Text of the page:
Our Sandstone Heritage – Christ Church, Rochester, NY
ROCHESTER – I’ve been hunting down some of the great Medina sandstone structures in Western New York, and I’ve noticed the Episcopal Church consistently embraced our local stone for monumental places of worship.
The Episcopalians were early adopters of Medina sandstone. The Episcopal church in Medina was among the first to utilize the stone, building a church on East Center Street in the early 1830s.
St. Paul’s Cathedral in Buffalo may be the finest church building made of Medina sandstone. (You can read an Orleans Hub article about that church by clicking here.) The enormous church was built from 1849-1851, using stone harvested from a quarry in Hulberton. I hoped Rochester would have a big Episcopal church made of sandstone. The community didn’t disappoint.
Christ Church, an Episcopal congregation at 141 East Ave., was built in stages over several decades from 1855 to 1903. I recently drove by the church on the way to the Strong Museum of Play, which is couple blocks away.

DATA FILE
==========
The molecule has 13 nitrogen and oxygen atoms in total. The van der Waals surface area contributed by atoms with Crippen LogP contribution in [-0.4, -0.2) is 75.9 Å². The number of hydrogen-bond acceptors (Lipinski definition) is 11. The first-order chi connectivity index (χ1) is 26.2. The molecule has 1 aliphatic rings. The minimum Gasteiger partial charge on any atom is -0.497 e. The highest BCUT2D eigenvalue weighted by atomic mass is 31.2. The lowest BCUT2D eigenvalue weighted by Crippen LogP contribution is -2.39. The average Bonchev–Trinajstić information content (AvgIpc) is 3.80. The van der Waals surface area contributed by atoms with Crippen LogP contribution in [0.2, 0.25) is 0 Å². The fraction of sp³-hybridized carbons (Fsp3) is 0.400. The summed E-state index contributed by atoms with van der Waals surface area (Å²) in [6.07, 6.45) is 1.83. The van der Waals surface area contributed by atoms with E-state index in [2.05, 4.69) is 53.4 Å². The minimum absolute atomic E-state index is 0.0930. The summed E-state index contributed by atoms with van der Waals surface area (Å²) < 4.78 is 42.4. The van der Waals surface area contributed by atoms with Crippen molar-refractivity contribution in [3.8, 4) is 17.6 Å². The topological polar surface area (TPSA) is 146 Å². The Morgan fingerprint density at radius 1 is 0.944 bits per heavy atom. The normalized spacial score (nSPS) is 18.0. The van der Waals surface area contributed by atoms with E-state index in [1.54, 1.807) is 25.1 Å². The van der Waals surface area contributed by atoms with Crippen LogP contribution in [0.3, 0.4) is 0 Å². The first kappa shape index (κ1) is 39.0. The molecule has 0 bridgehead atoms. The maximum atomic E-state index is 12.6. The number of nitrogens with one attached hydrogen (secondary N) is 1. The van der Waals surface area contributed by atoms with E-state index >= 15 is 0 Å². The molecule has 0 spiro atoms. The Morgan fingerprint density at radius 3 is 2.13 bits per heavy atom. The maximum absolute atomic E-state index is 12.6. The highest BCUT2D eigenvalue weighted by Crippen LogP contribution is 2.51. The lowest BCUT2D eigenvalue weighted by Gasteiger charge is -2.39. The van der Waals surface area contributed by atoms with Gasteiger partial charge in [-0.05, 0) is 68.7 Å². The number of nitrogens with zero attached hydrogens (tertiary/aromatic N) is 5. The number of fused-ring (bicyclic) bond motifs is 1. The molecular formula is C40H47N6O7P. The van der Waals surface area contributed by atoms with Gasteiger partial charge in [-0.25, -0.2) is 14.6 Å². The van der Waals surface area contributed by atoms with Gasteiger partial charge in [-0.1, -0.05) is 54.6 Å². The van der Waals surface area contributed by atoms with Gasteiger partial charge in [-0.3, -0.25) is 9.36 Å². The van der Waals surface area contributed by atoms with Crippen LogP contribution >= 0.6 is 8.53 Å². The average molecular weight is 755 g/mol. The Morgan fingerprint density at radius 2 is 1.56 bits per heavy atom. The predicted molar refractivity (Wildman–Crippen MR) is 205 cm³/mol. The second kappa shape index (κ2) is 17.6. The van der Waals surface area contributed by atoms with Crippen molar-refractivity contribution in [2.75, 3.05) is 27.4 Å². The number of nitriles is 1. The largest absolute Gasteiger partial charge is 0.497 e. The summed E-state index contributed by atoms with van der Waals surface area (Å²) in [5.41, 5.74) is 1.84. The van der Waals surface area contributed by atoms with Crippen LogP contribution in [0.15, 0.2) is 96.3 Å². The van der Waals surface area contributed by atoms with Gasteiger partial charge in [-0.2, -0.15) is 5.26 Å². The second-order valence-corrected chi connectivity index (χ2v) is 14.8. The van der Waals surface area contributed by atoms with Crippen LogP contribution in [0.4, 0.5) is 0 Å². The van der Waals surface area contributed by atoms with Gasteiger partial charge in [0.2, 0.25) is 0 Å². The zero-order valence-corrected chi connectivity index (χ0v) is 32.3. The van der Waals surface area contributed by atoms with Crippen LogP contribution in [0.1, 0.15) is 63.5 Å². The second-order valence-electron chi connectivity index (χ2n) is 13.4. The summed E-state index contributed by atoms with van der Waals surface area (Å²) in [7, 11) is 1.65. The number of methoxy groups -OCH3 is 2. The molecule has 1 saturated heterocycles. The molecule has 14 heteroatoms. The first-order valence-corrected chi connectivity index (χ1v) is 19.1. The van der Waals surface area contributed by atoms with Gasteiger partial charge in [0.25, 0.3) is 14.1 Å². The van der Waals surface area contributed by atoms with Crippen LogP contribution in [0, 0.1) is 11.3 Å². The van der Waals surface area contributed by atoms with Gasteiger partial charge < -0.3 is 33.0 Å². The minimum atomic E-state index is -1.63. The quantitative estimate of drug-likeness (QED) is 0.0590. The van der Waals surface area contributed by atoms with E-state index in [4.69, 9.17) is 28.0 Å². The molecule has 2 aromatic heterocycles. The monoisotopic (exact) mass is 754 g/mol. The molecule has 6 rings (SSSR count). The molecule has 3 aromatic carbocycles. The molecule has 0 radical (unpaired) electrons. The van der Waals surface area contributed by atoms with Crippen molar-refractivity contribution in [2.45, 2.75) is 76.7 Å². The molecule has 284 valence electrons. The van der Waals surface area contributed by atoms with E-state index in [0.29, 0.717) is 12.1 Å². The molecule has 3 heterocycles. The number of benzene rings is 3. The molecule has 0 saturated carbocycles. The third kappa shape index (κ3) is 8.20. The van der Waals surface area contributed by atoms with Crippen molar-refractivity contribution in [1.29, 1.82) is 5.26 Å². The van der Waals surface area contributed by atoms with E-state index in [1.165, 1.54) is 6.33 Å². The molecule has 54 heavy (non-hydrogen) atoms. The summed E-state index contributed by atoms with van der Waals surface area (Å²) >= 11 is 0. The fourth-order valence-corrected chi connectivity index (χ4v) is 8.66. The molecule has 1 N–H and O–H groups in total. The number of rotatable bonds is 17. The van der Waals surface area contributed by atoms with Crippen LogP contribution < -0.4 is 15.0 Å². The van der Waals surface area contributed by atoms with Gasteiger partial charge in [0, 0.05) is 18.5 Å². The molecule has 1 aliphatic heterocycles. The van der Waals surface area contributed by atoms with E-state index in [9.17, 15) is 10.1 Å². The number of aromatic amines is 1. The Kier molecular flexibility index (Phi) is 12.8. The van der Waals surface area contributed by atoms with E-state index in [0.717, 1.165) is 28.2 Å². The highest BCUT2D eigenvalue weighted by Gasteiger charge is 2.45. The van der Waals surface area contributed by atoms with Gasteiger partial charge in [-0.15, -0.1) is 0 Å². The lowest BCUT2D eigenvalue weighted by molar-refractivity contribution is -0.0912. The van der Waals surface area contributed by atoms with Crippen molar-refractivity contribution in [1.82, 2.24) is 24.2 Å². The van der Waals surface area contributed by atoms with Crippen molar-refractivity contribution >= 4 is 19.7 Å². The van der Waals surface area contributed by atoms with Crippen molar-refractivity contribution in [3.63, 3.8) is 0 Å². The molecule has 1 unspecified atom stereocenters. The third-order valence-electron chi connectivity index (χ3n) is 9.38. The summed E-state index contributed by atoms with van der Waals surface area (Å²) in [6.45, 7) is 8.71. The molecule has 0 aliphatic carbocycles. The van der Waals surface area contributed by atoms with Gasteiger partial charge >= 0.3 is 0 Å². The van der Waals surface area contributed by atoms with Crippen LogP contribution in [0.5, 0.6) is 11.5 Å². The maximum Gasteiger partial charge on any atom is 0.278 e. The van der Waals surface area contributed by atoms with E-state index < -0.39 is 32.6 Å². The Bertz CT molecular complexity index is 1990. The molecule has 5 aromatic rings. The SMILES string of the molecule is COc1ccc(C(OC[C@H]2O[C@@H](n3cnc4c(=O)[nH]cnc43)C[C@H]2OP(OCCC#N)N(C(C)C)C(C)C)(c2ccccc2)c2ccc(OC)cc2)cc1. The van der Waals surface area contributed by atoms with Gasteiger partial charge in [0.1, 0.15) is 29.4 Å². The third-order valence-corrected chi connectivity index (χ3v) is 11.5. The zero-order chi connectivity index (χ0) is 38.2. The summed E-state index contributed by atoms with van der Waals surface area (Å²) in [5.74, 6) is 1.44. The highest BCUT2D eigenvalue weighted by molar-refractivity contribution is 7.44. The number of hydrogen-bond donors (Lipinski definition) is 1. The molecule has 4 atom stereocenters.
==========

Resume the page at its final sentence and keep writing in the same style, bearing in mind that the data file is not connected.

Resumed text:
Christ Church was added to the National Register of Historic Places in 2008 under the category of architecture/engineering. The church was built in a Gothic Revival style using “rock-faced red Albion sandstone,” according to a description on the National Register. The church has buttresses and flying buttresses.
The first church building was erected in 1855. The Episcopalians outgrew the space and added a building in 1887, with another to follow in 1894. The Johnson Tower, the tallest building, was erected in 1903.
I just showed up unannounced, and was given a tour of the church. It includes many Tiffany stained-glass windows, a 79-foot-high ceiling with an 80-foot-width, making for exceptional acoustics. Eastman School of Music students and professors often use Christ Church for concerts.
The church is committed to being a vibrant parish in service to the community.
“On any given day of the week you may find us carrying hot food from our kitchen to hungry neighbors, or absorbed in the beauty of music and liturgy,” the church states on its web site. “You may find us hosting world class musicians through our partnership with the Eastman School of Music, or pulling stones from our garden beds.
“Whether you are a sojourner passing by or looking for a parish family, it is my sincere hope you will stop by. We would love to host you.”